Early learning begins from the moment your baby is born. And the quality of early learning in the first few years (from infancy to age four) can have a huge impact on your child’s life and health outcomes.
The Institute of Health and Nursing Australia suggests that at least 50 per cent of a person’s potential intelligence is already in place by the age of four. Further research shows that play-based preschool programs, delivered by qualified early childhood educators, improve a child’s learning and development outcomes and are particularly important for children from disadvantaged backgrounds.
Hon. Professor Bridie Raban, from the Melbourne Graduate School of Education, says that later educational and social success is predicted by the quality of learning in the early years.
She also puts forward that better school outcomes, better jobs, more money, and better health are just some of the impacts that early learning has on life outcomes.
The Australian Early Development Census corroborates this, reporting that “evidence tells us that a person’s life successes, health and emotional wellbeing have their roots in early childhood. We know that if we get it right in the early years, we can expect to see children thrive throughout school and their adult lives.”
This is due in part to the brain being in continuous development throughout childhood, growing and re-wiring as it constantly learns. The brain is the only organ that is not fully formed at birth. In the early years, trillions of connections between brain cells are being made as learning occurs.
Investment in early learning
Early intervention is more cost effective, and efficient, than trying to make up a shortfall in later years of education. Strong foundations boost the workforce, reduce welfare reliance and ensure a return on investment for the economy in general.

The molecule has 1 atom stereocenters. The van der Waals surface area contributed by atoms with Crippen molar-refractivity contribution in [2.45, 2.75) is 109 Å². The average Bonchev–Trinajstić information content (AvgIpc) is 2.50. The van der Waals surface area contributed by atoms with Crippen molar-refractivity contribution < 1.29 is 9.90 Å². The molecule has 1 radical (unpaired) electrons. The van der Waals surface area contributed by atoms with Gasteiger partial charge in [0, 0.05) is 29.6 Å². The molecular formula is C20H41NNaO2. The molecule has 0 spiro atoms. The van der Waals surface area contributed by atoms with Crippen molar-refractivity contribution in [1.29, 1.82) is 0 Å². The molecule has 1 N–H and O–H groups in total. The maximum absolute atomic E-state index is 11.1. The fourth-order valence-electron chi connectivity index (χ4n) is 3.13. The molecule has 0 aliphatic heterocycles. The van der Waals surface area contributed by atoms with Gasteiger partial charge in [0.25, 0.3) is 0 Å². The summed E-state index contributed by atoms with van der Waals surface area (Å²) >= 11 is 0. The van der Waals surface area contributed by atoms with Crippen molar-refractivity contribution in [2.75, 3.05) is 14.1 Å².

Raban continues, “it has been said that investing in early childhood education and care (ECEC) provides a strong return, up to two to four times the cost, and substantially more when programs are focused on families with children who are experiencing vulnerability.”
What’s interesting to note, as Raban highlights, is the quality of adult-child engagements is a driver of child development.
Raban says, “the evidence is clear that effective teaching, by educators who can skillfully combine explicit teaching of skills and concepts with sensitive and warm interactions, is at the core of quality early education. Quality early education is about rich interactions.”
National Quality Standard
Here in Australia, there is a National Quality Standard rubric that governs and grades ECEC to ensure a quality education for all children in the country. It benchmarks and measures in the following areas:
- Educational program and practice
- Children’s health and safety
- Physical environment
- Staffing arrangements
- Relationships with children
- Collaborative partnerships with families and communities
- Governance and leadership.
ECEC centres are assessed and rated against each of these areas. The framework provides an important basis for those delivering education and learning opportunities to young children and helps set an equal starting point for kids around Australia.
Health and happiness
The early years are a period of great opportunity, but also of vulnerability to negative influences.
As UNICEF notes, many children do not receive adequate nutrition, care and opportunities to learn. Their early disadvantage seriously impacts their development.
Good nutrition and health, and consistent loving care and encouragement help children to do better at school, be healthier, have higher earnings and participate more in society.
Any effort to improve early childhood development is an investment, not a cost.